Hope House recently moved into a new building and received 20 original artworks through The Art Connection that transformed it from a “building” to a “home.” Clients who are committed to recovery from addiction made up the art selection committee along with staff, and all are quite enthusiastic about their new art collection. Check out pics from their recent art reception here.
Established in 1955, Hope House is a non-profit residential drug and alcohol treatment center for men. “We have recently constructed and moved to a new 35,000 square foot building,” said Hope House executive director Tom Duffly, “We are pleased with the artwork provided by The Art Connection for our new facility. The positive impact the photographs and paintings have made for our clients and staff is terrific.”
“The Art Connection is proud to have taken part in transforming this large space into more of a home, especially since the residents in treatment often transition from prison, homeless shelters, or the street,” said Mary Coogan, Board Chair of the Art Connection.
Susan Bradley, Development Director for Hope House, first heard about us from another agency recipient – Casa Esperanza. She said: “We were happy to discover The Art Connection and amazed that such a program existed! The Art Connection staff has guided us with a high level of professionalism and enthusiasm, from our first phone inquiry through to the placement of the art pieces. The residents and staff of Hope House are most appreciative of the beautiful works that we have received.”
The staff at Hope House aren’t the only ones with positive things to say about this collaboration. Dorchester artist Mike Ritter had four of his paintings selected by Hope House. He shared: ” I take pride in Boston and in my work. By providing donation opportunities to very inspirational institutions, The Art Connection helps me strengthen my relationship to Boston through my work. Knowing my photos may help provide some inspiration and solace at Hope House is tremendously gratifying.”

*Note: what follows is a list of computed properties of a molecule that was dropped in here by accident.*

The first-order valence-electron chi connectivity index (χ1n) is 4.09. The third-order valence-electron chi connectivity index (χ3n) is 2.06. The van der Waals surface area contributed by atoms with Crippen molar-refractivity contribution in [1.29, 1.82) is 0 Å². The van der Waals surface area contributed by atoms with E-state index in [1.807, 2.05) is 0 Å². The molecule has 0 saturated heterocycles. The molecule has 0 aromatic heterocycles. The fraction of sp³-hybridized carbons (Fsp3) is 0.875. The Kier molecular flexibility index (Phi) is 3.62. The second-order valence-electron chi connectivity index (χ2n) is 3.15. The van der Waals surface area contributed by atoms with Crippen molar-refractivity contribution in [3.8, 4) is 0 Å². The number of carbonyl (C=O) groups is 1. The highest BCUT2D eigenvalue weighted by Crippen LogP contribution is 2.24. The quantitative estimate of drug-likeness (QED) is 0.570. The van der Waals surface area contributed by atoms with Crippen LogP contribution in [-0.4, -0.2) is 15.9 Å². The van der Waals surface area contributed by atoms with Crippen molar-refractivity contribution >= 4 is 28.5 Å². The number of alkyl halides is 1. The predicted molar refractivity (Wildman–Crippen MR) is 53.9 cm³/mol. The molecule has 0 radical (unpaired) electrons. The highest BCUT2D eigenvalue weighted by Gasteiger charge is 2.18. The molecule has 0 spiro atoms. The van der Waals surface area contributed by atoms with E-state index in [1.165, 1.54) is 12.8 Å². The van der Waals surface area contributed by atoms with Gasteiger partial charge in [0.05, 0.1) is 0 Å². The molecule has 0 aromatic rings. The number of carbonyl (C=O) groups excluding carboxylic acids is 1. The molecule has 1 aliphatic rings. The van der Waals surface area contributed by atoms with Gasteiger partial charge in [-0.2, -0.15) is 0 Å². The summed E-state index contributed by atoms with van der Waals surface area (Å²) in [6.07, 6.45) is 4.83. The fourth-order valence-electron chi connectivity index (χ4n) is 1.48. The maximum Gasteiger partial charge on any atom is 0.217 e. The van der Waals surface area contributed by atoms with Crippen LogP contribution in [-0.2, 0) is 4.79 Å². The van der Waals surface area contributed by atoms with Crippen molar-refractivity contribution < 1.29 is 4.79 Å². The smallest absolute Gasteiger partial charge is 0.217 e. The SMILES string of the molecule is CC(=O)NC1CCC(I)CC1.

Hope House is an 80-bed non-profit residential treatment program for male alcoholics and substance abusers in need of help and willing to commit to recovery. Their mission is to provide effective treatment for alcoholism and substance abuse in safe, secure, community based living. Clients learn skills necessary to live a substance free life, obtain gainful employment, return to their families, and become productive members of their community. Hope House may be the first “home” these men have had in some time as they often transition from prison, homeless shelters, or the street. They recently moved to a brand new building in Roxbury that will serve as their new “home” thanks to your artwork. Donated art hangs in their common spaces, meeting rooms, and hallways to contribute to creating that feeling of home needed in such a large building.